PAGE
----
Increasing antibiotic activity by rapid bioorthogonal conjugation of drug to resistant bacteria using an upconverted light-activated photocatalyst

J Mater Chem B. 2021 Mar 3. doi: 10.1039/d0tb02568b. Online ahead of print.


Antibiotic vancomycin (Van) is often used as the drug of last resort to treat methicillin resistant Staphylococcus aureus. Due to the emergence of Van-resistant microbes, it is necessary to continuously design strategies to increase the efficacy of Van against resistant cells. In this study, an efficient method of bio-conjugating Van to bacteria is proposed using near-infrared (NIR)-light activation. A Nd3+-sensitized upconversion nanocrystal (UCNC) decorated with toluidine blue O (TB) on its surface undergoes upconverted energy transfer from the UCNC to TB when excited by 808 nm light. The photoexcited TB then catalyses the conversion of the dihydrotetrazine (dHTz) moiety in a Van-dHTz conjugate system to tetrazine which undergoes an efficient inverse electron demand Diels-Alder reaction with prior attached norbornene molecules on bacterial cell walls. The enhanced affinity of Van to bacteria by covalent bonding improves the activity of the drug against drug-resistant Enterococci, and the MIC is reduced by 6- to 7-fold as compared to neat Van. We demonstrate that the mode of action is due to increased inhibition of peptidoglycan cell wall biosynthesis. The findings in this study demonstrate that on-demand NIR-light activated bioorthogonal conjugation of Van to microbes is a viable alternative treatment in combating drug-resistant bacteria.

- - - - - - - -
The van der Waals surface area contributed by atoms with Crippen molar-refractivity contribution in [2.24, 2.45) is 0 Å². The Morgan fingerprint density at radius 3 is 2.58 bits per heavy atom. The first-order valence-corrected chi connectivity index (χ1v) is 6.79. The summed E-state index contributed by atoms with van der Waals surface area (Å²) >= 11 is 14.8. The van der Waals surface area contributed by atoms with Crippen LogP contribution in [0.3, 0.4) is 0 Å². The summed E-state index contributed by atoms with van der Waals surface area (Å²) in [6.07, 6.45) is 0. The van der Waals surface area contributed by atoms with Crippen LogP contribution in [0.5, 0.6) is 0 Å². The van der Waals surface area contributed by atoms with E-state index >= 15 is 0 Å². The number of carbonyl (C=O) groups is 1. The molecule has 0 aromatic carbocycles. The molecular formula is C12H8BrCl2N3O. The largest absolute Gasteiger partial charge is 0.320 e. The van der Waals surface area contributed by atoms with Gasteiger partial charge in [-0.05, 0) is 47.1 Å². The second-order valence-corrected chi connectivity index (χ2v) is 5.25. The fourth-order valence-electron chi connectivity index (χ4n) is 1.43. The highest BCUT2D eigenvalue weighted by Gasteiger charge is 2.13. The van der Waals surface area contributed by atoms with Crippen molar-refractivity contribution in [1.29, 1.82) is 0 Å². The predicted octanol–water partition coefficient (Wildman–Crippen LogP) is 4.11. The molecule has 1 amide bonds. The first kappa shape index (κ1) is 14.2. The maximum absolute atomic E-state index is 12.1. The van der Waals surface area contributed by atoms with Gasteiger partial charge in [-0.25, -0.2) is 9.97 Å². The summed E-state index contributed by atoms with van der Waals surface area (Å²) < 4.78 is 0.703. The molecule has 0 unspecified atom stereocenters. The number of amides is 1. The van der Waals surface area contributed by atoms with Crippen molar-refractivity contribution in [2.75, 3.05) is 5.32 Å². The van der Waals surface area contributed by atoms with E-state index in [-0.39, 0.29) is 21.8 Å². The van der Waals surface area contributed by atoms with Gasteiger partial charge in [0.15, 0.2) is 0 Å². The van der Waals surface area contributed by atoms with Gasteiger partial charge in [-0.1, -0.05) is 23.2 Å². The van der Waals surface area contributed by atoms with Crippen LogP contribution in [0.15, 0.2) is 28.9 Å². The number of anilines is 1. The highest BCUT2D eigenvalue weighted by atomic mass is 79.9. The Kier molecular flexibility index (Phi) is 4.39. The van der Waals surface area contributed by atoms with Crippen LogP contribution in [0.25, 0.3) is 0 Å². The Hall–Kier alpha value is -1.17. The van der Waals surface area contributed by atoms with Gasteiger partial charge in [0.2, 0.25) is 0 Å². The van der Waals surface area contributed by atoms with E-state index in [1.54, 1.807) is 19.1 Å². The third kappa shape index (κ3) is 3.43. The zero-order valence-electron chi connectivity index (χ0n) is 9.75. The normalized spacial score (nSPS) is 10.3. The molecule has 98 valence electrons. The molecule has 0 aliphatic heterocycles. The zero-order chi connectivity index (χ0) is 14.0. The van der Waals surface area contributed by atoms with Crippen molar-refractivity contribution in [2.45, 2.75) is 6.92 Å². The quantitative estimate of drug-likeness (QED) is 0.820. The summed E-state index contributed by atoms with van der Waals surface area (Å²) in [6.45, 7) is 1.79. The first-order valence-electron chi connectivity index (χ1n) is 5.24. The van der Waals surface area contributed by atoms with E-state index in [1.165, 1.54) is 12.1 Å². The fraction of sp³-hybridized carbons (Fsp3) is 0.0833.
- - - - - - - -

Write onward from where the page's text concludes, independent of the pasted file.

PMID:33656045 | DOI:10.1039/d0tb02568b